I saw a statistic the other day that said by 2020 there would be 6.1 billion cell phones in the world. I didn't check it for accuracy, but it certainly seems like everyone has one. The technology is a game changer on many levels, but in this blog, I want to focus our attention on the camera in a phone. Specifically, how it relates to cosmetic surgery.
Think about a time before mirrors. How would you know what you looked like? You might catch a reflection of yourself in a still pool of water or polished metal, but your appearance would only be really reflected back to you based on others' reactions. The mirror changed all that.
Now it was possible to focus on your face making improvements and fixing flaws that weren't visible to you before. (Fast forward to today's magnifying mirrors and that focus sometimes gets taken to extremes.)
So now we know what we look like, but until the smartphone, our face was really only available to those in our immediate vicinity. Sure, there were newscasters who had their face broadcast to millions on the nightly news, and they were movie stars whose faces we all can remember. But to the rest of us, our face was for local consumption only. Not anymore.
Think about this: in 2015 a staggering 1 trillion photos were taken and billions were shared online. Nearly 80% were taken on our smart phones and a significant number of them were selfies.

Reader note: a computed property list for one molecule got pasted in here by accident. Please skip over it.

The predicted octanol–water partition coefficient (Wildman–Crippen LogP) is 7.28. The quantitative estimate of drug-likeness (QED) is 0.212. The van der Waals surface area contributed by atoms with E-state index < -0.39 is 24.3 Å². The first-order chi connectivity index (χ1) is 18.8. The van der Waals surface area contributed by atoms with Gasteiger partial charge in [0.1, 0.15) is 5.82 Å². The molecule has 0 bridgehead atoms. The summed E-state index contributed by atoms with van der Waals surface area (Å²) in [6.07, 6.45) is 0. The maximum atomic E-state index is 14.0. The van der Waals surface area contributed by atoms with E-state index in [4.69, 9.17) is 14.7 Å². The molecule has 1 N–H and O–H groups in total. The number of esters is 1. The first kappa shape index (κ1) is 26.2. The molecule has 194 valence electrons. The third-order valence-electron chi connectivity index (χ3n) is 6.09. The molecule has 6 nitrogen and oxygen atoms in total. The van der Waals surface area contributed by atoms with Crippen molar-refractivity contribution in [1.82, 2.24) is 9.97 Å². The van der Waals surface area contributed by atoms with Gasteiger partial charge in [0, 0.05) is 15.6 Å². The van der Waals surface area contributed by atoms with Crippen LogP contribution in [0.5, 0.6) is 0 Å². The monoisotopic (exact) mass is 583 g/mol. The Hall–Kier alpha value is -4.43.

If you think this has no implication for the value we place on our faces, you would be mistaken. It has profound implications.
We always cared about what we looked like. That was magnified by the mirror. And now with the smartphone and our ability to send our image to anyone and everyone, we've taken another quantum leap. The implications for plastic surgery or equally profound.
Not only is demand up, but demand is also up for procedures with minimal downtime and quick recovery. Scars have to be minimized as our world looks critically at our posts. Here at Austin-Weston, The Center for Cosmetic Surgery, we are well aware of all of these forces and are bending our techniques to them (see the FaceTime Facelift videos on our site for example). While our focus will always be on excellent results, we continue to look for novel techniques that will optimize our patients' ability to quickly get there.
— Robert K. Sigal, MD, Austin-Weston, The Center for Cosmetic Surgery